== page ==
Hyperoxaluria may be result of increased dietary intake, enteric hyperabsorption (e.g. short bowel syndrome) or a congenital metabolical error. In some cases, liver enzymes responsible of oxalate metabolism may be deficient, resulting calcium oxalate stone formation in kidneys. Most common form of hyperoxaluria is ‘idiopathic mild hyperoxaluria’. Increased fluid intake, restriction in oxalate intake and normal calcium intake recommended. Pyridoxine is useful in reducing urine oxalate levels, especially in primary hyperoxaluria [34].

Uric acid stones: Hyperuricosuria is the main cause of urinary uric acid stone formation. Hyperuricosuria defined as uric acid output more than 10 mg/kg/day. Uric acid formation mainly effected by acidic pH of urine. Uric acid solubility reduced at pH level under 5.8. Therefore alcalinisation of urine is an effective method to prevent uric acid stone formation. Idiopathic Hyperuricosuria and secondary Hyperuricosuria because of metabolical disorders and myeloproliferative diseases may be another cause [35]. Uric acid stones are non-opaque. Renal USG and CT may required for diagnosis. Citrate prescription is helpful for urine alcalinisation with the aim of urine pH level between 6 to 6.6. If citrate therapy fails, allopurinol is an additional medication choice. Allopurinol must be used cautiously because of side effect risks like as rash, diarrhea, eosinophiliae in patients with chronic renal failure [36].

Cystine stones: Cystinuria is an incompletely recessive autosomal disorder [37]. Reabsorption fail of four basic amino acides; cystine, ornithine, lysine and arginine is resulted with cystine stone formation in urine. Cystine stone formation eases at pH level under 7.0. Other metabolic alterations such as hypercalciuria, hypocitraturia and hyperuricosuria may seen with cystinuria resulted with stones formation in mix chemical properties [38].

Cystine stones are fairly opaque in X-ray. Fragmentations of cystine stones are also difficult with SWL therapy. Reducing cystine saturation in urine and increasing solubility is the main targets in medical therapy. Potassium citrate use is suitable with the purpose of urine alcalinasition. Alpha mercaptopropiionyl glycine may help to reduce cystine levels [39]. Gastrointestinal side effects such as alteration in taste and odeur, fever, rash can be seen.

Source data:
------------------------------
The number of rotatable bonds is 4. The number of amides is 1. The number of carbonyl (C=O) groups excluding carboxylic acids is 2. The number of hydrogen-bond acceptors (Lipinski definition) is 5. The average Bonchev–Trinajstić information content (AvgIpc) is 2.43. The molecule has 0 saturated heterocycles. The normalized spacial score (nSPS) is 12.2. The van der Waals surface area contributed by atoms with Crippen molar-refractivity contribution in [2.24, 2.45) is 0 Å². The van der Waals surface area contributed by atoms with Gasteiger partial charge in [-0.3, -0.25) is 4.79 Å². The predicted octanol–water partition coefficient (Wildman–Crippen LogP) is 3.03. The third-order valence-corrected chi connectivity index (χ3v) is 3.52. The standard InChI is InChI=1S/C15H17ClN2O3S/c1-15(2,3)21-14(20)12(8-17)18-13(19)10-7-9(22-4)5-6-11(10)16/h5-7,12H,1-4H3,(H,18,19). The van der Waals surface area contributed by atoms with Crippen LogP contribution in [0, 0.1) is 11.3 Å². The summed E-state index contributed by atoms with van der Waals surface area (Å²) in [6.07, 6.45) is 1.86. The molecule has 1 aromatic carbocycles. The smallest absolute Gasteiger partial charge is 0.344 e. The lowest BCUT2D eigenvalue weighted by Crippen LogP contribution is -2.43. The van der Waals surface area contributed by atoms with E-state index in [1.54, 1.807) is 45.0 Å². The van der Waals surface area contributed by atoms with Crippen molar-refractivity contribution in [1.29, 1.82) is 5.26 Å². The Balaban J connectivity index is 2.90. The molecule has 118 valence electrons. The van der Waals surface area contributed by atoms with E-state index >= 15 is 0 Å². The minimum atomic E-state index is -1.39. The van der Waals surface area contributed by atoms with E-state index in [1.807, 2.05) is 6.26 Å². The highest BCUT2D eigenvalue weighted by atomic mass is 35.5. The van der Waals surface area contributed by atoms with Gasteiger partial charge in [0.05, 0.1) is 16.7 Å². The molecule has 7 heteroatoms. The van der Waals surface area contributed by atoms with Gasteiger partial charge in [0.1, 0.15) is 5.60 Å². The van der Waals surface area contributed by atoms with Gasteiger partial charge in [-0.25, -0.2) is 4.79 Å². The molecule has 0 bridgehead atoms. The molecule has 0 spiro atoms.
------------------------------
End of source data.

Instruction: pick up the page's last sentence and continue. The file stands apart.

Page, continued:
Surgical techniques such as PCNL are safe and effective for children with cystine stones [40]. Additional endoscopic procedures will help to achieve higher stone-free status. Even after medical treatments following surgical procedures, stone recurrence and regrowth rates are high, which emphasize there is no definite adequate treatment to avoid recurrence for good [40].

Dietary Modification Recommendations

Dietary modifications may decrease stone formation in children dramatically [41]. There are several studies on low protein and low salt diet reduces stone formation in adults with recurrent stone formation and hypercalciuria. Pediatric patient population differs from adults with child’s basic need during growth. Decreased fluid intake is a major factor for urinary stone formation [42]. Consumption of drinks with high fructose levels, calcium and oxalate extraction in urine increases with a higher risk of stone formation [43]. Also there is a competition between sodium and calcium at nephrons and high sodium intake increases calcium levels in urine.

Decreasing or limiting calcium intake is not recommended. On contrary, low calcium intake may increase bone resorption and higher urine calcium. Diet on high animal protein results increased urine calcium and decreased urine citrate [41]. There are some studies in favor of decreased stone formation with low protein diets in adults, but protein limitation cannot be recommend to children who are still growing.


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Citation: Doganca T and Onal B. Pediatric Stone Disease. Austin J Urol. 2016; 3(3): 1047. ISSN:2472-3606